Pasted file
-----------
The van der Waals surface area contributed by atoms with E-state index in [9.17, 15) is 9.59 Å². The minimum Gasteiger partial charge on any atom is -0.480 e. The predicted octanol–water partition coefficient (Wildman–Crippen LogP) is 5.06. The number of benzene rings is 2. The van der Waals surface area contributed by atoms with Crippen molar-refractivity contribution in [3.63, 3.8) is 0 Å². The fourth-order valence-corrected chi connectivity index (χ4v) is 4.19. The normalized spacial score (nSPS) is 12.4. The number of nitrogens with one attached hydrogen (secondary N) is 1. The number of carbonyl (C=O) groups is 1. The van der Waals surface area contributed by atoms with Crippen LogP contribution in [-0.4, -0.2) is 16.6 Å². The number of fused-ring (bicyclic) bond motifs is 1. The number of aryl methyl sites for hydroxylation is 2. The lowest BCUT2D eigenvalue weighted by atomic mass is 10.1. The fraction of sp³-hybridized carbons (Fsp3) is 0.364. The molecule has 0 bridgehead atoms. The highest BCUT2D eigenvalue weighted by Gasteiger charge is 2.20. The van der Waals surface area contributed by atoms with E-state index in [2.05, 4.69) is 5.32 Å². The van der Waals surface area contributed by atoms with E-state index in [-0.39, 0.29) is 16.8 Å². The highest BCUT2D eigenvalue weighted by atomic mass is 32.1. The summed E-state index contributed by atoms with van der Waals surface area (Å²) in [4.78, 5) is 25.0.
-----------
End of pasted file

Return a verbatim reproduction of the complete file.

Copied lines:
The van der Waals surface area contributed by atoms with E-state index in [9.17, 15) is 9.59 Å². The minimum Gasteiger partial charge on any atom is -0.480 e. The predicted octanol–water partition coefficient (Wildman–Crippen LogP) is 5.06. The number of benzene rings is 2. The van der Waals surface area contributed by atoms with Crippen molar-refractivity contribution in [3.63, 3.8) is 0 Å². The fourth-order valence-corrected chi connectivity index (χ4v) is 4.19. The normalized spacial score (nSPS) is 12.4. The number of nitrogens with one attached hydrogen (secondary N) is 1. The number of carbonyl (C=O) groups is 1. The van der Waals surface area contributed by atoms with Crippen LogP contribution in [-0.4, -0.2) is 16.6 Å². The number of fused-ring (bicyclic) bond motifs is 1. The number of aryl methyl sites for hydroxylation is 2. The lowest BCUT2D eigenvalue weighted by atomic mass is 10.1. The fraction of sp³-hybridized carbons (Fsp3) is 0.364. The molecule has 0 bridgehead atoms. The highest BCUT2D eigenvalue weighted by Gasteiger charge is 2.20. The van der Waals surface area contributed by atoms with E-state index in [2.05, 4.69) is 5.32 Å². The van der Waals surface area contributed by atoms with E-state index in [-0.39, 0.29) is 16.8 Å². The highest BCUT2D eigenvalue weighted by atomic mass is 32.1. The summed E-state index contributed by atoms with van der Waals surface area (Å²) in [4.78, 5) is 25.0.